New research has prompted Humane Society International UK (HSI) to once again voice its objection to the culling of badgers.

A new paper published in the journal PNAS suggests even small-scale badger culling might increase rather than reduce the spread of bovine tuberculosis (bTB), and HSI UK claims the study indicates social stability in badger populations mitigates against disease spread, therefore farmers should be protecting, not persecuting, badgers on their land.

The animal protection charity has now urged farmers across England to reject badger culling and become badger-friendly instead, because, it claims, protecting the species is one of the best ways of mitigating the risk of infection spreading.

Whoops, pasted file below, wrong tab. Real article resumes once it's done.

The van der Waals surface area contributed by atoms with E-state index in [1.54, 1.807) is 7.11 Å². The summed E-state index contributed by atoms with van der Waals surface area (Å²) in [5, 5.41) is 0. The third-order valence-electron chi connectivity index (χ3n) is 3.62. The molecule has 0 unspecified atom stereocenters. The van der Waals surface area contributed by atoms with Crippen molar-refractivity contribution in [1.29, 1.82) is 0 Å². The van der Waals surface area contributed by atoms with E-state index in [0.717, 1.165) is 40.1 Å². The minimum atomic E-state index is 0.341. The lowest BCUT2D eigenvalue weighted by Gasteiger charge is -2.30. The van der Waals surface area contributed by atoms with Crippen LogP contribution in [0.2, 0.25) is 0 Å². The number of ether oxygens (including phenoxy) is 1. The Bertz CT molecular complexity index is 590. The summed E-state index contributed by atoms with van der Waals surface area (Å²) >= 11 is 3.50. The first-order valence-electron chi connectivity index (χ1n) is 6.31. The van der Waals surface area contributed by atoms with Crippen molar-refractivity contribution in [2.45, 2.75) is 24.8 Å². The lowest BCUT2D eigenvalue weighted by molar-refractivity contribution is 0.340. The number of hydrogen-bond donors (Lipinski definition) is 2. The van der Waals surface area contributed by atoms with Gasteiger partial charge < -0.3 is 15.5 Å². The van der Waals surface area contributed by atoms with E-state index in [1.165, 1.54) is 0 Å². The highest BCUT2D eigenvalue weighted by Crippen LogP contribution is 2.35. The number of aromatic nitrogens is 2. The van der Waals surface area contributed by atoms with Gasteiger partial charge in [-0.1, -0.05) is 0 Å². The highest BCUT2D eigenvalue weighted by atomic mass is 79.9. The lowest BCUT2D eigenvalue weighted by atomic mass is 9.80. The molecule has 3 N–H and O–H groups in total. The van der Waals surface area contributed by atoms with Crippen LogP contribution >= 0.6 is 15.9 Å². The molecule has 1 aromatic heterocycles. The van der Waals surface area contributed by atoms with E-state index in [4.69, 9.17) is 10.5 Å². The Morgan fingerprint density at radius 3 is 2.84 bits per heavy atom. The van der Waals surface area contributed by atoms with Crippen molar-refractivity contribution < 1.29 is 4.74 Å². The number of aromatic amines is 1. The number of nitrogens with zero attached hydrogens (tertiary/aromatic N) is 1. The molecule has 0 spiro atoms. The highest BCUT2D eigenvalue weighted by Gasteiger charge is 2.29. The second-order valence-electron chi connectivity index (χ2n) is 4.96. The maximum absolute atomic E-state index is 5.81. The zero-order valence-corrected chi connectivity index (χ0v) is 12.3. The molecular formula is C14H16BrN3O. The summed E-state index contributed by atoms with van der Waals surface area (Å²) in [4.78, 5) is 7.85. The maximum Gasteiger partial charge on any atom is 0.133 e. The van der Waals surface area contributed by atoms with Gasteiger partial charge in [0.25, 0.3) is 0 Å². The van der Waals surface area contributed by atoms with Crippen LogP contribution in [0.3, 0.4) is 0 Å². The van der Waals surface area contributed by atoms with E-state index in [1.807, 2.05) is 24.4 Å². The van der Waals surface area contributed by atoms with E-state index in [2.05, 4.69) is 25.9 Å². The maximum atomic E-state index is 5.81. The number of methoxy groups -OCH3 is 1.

Mark Jones, executive director of HSI UK said: “This new research confirms what we, and countless experts, have been saying for years, that killing badgers is not an effective way of controlling TB in cattle, and could indeed make things worse, not better, for farmers.

“This is another huge blow to Defra’s plans to slaughter England’s badgers this summer and demonstrates yet again the Government’s badger cull policy simply isn’t supported by the science and must be abandoned. It’s time now for farmers to recognise that leaving badgers alone while they get their own farming industry practices in order, is the best thing they can do to stem the tide of cattle TB infection.

“So we urge farmers to make a fresh start and pledge to be badger-friendly by protecting, not persecuting, badgers on their land. If they don’t, they may well be condemning themselves and their neighbours to an even worse cattle TB future.”

The PNAS paper looks at the impact of changes in badger behaviour that result from culling-induced perturbation.

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